If anyone’s managed to navigate the changing landscape for women in public life over the past 50 years with dignity it’s Joan Bakewell.
Not only did the veteran writer and broadcaster rise to the top in an era when women’s rights were in their infancy, at various times throughout the last half century she’s seemed to lead the way.
As audiences discovered when the award-winning TV journalist gave a talk on her latest book at Raworths Harrogate Literature Festival yeterday, Thursday at the Crown Hotel, Joan is as much engaged with the big issues of life at the age of 84 as she ever was.
Notoriously described by the press in less enlightened times as “the thinking man’s crumpet”, Joan says recent headlines about the behaviour of film mogul Harvey Weinstein and the gender pay gap in the BBC are a cause for hope, rather than pessimism.
“In terms of sexism, all this ruckus means things are getting better.
“All the women are coming out and saying “we’re not going to have this anymore. That is clearly the reason for all the turbulence at the moment, I think.
“I grew up in a world where a woman’s job was to get married and have children and keep the house spotless.
“Out of the turmoil will come a better world. I’m not optimistic about much in this world but I am about that.”
Joan Bakewell coming to Raworths Harrogate Literature Festival
A part of Britain’s cultural landscape for 50 years, the likably plain-speaking Joan has grown old neither gracefully nor disgracefully.
Still a woman with a mission, this ex-grammar school from 1940s Stockport who was made a Dame in 2008 has never been one to shy away from controversy.
In her mid-sixties, she showed she could still shock people with her TV series Taboo which explored sex and nudity in a typically frank manner.
The programme ended up being referred to the Director of Public Prosecutions.
But Joan is clearly not coming to Harrogate’s Crown Hotel to drag up old tales of her affair with one of Britain’s literary titans, the late playwright Harold Pinter.
I don’t bring it up, as we chat. It’s already led to two books, two plays and a movie.
But Joan’s ears do prick up when I mention the first ‘Death Café’ in the Harrogate area is to take place the same week as her own visit.
“Really? Where’s it happening? I don’t think I can make it but please pass on my best wishes to the organisers.”
Joan Bakewell - death doesn't scare me
Her new book Stop the Clocks: Thoughts on What I Leave Behind is all about age and loss.
Steeped in nostalgia for the past and musings on death, this wide-ranging memoir boasts Joan’s characteristic mix of rationalism and warmth applied to both the mundane and rhe deep.
The subject of death is tackled in as fearless fashion as she once tackled sex, something anyone who heard her BBC Radio 4 series We Need To Talk at the end of last year will be familiar with.
Joan said: “The idea of death creeps up on you as you get older. It’s inevitable.
“I’m not worried by the thought of dying. I’ve got less frightened by it as I’ve gone. It’s just a new place to go.
“I’ve reached the age where a lot of my contemporaries are dying.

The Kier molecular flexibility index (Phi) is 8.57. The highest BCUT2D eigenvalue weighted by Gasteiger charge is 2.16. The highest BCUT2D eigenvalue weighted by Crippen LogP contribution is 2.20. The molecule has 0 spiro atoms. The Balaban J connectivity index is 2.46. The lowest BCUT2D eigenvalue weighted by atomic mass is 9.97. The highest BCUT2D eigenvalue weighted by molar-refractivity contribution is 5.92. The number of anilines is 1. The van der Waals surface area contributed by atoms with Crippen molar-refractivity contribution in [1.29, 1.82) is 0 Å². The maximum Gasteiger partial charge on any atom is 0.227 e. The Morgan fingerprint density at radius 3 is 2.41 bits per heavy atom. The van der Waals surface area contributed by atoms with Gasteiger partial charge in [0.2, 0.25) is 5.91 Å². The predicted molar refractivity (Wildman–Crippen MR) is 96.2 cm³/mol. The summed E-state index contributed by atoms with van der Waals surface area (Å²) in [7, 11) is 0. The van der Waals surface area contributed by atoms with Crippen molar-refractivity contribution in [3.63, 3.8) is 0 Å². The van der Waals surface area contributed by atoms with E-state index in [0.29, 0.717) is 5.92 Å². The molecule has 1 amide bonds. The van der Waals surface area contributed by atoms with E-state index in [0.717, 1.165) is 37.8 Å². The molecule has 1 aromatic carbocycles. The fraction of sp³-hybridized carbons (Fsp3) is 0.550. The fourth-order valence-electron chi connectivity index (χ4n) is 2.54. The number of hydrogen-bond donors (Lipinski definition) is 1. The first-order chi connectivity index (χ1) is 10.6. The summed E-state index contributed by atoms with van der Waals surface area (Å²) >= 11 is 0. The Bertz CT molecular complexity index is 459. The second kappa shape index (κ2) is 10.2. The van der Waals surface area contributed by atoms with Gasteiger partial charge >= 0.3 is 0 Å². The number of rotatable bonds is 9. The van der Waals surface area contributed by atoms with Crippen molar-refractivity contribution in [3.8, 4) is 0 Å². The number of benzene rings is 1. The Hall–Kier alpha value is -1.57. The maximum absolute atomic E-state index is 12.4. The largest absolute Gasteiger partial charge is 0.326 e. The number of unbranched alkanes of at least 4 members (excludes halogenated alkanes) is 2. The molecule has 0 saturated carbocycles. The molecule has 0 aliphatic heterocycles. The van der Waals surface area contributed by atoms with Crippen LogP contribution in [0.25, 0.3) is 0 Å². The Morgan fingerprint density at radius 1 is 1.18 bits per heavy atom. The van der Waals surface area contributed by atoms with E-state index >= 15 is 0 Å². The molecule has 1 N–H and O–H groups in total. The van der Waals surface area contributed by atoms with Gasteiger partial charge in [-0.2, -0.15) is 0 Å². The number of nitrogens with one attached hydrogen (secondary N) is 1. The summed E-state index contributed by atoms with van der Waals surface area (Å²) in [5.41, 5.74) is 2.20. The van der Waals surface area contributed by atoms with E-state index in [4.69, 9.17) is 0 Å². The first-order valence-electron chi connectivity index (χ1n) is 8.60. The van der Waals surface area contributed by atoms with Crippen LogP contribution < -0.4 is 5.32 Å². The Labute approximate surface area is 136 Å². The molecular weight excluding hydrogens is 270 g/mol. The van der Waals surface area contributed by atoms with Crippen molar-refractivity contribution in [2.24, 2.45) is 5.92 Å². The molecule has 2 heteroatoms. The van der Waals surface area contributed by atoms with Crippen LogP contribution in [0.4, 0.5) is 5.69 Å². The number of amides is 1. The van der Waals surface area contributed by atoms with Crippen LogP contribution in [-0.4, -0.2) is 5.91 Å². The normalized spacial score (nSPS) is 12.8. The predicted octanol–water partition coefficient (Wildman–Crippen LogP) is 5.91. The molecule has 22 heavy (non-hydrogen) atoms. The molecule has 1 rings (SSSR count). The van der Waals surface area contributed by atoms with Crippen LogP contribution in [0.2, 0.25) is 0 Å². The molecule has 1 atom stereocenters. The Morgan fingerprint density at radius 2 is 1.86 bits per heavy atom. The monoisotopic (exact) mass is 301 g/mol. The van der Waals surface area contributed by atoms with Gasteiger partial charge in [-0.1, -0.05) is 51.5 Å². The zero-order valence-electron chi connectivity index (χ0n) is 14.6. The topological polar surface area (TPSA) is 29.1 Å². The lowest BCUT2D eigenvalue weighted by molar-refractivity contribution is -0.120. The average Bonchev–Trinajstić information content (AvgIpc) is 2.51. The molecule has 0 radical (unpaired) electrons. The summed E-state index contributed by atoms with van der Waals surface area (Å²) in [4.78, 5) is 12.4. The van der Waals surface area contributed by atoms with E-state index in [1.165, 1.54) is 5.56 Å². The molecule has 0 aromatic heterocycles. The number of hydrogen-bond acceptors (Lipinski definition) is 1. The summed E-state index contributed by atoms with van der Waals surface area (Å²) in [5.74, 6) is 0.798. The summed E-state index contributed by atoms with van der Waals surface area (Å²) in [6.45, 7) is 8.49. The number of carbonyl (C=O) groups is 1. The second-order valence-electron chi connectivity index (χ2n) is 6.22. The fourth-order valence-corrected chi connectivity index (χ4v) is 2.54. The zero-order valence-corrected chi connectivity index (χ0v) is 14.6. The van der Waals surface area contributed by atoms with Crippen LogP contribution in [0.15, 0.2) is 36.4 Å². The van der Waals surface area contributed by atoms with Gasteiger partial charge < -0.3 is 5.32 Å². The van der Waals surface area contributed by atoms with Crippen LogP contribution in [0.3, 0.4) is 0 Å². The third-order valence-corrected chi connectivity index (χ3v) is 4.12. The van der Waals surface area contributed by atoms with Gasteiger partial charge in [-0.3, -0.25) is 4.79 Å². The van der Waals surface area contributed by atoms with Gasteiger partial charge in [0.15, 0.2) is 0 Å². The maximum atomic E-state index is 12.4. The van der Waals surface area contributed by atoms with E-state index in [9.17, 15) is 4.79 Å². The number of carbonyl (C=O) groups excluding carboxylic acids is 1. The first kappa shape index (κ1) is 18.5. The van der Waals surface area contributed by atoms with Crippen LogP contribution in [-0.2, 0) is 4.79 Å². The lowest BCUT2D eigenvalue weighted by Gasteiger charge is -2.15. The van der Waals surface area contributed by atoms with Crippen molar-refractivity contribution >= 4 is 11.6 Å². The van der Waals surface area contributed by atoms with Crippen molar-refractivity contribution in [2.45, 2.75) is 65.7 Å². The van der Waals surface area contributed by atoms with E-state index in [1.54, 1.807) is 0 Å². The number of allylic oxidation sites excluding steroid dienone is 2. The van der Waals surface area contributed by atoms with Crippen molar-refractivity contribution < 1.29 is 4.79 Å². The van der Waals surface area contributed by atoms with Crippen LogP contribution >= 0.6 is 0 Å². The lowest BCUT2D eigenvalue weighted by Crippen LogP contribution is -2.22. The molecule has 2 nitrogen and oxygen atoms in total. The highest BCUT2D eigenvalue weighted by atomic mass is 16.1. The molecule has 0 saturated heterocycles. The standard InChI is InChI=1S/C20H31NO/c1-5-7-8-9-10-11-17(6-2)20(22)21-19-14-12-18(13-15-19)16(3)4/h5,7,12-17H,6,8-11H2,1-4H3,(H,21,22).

"If so many people have done it before, it can’t be that bad.”
Happy to admit to being “a bit of a swot” at school, this Cambridge scholarship girl still regards learning something new as one of the great pleasures of life.
Published by Virago, the famous imprint which primarily publishes books by women writers, the contemplative nature of Stop The Clocks reflects the place where it was written as much as does the stage of life Baroness Bakewell now finds herself at.
How Joan wrote Stop The Clocks book
Based at a cottage in Warwickshire run by a charity offering female writers over 50 years of age a room of their own, she spend much of her time there by the river.
“It’s hard to think about things when you’re in the city, in the middle of London.
“I tend to over-work and I don’t seem to have the capacity to slow down.
“I’d heard about the charity and I asked if I could go there. I was given a tiny cottage with one tiny bedroom, not big enough for a family.
“I’ve been there three times now and it’s become a major part of my thinking when I’m writing.
“I’d start every day by the river. I used it to examine myself. The site made thinking easy.”
Still had at work at 84
At one point the book threatens to turn into a list of things which are starting to disappear in the modern word – eiderdowns, spinsters, postcards, good grammar, friends, loved ones...
But there’s little danger of Joan disappearing from the broadcasting schedules anytime soon.
As well as promoting hew new book and sitting in the House of Lords, she’s currently working on a new documentary for BBC TV’s Panorama about being 100-years-old.
As a parting shot, I suggest she’s shown how it's possible to prosper in a male-dominated world without compromising better than anyone.
Sure in her opinions, Joan is less surefooted at accepting praise.
“I've done as well as I could. It was difficult when I started out to be a woman in the world I was in.
“Things had to change but it was hard. You had to persist to get anywhere. I just didn’t give up.
“I succeed more by will than talent."